Majority of Kenyans cannot store food until the next harvest

The majority of Kenyans who do farming for subsistence purposes do not store food to last them for a year, a study has revealed.

The survey by Twaweza East Africa affirmed that three out of ten households store some of their crops after the harvest, while one out of ten cultivate crops but do not store any of the produce.

“Among those who store crops, around half say what the store is sufficient to last until the next harvest, and half say it does not last that long. This means just fewer than two out of ten households across the whole country (17 percent) produce and store enough crops to last all year”, the reported noted.

The reason for this is that nothing remains after selling the produce, need for money, and problems with storage.

The study from a special round of Twaweza’s Sauti za Wananchi mobile-phone panel survey was done through random sampling from a database of contacts from previous surveys where they collected from 3,000 respondents between 17 August and August 29, 2020.

It further established that one out of three Kenyan households grows maize, including one out of ten in urban households and rising to half of the rural households.

Beans are also widely cultivated, by one out of four households, rising to one out of three households in rural areas.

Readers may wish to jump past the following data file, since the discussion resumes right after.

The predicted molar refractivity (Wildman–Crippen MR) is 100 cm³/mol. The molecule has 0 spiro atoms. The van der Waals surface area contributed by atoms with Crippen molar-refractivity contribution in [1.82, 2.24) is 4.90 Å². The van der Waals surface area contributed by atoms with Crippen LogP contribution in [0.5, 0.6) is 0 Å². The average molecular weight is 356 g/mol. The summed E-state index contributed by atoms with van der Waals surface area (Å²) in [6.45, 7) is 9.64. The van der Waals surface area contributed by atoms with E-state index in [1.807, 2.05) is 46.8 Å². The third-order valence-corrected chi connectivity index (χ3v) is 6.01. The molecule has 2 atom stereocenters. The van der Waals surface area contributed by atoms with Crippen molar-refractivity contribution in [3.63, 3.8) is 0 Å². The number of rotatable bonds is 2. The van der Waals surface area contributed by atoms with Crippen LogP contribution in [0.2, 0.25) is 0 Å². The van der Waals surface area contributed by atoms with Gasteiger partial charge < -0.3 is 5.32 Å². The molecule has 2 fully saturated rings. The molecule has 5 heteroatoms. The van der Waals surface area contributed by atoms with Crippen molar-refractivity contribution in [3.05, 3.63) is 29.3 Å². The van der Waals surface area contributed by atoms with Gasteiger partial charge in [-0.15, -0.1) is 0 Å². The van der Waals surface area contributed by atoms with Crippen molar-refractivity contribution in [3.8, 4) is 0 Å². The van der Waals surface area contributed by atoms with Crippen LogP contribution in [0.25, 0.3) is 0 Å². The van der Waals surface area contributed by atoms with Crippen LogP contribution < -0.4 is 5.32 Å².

A wide variety of other crops are also cultivated, including cowpeas (6 percent), Irish potatoes (5 percent), green vegetables (5 percent), bananas (5 percent), tomatoes (4 percent), kales (3 percent), groundnuts (3 percent) and onions (3 percent).

The study also revealed that one out of ten households, rising a little in rural areas (13 percent) keep dairy cattle, more than any other type of animal. This is followed by indigenous chickens, kept by 8 percent of Kenyan households and 11 percent in rural areas.

It noted that three out of ten households hold two acres or less, while one out of ten holds more than two acres. “Although better-educated households are less likely to engage in agriculture, they are more likely than poorly-educated households to hold more than four acres of farmland. One out of ten households with higher education holds more than four acres, while just 3 percent of those with primary education hold this much”, the report said.

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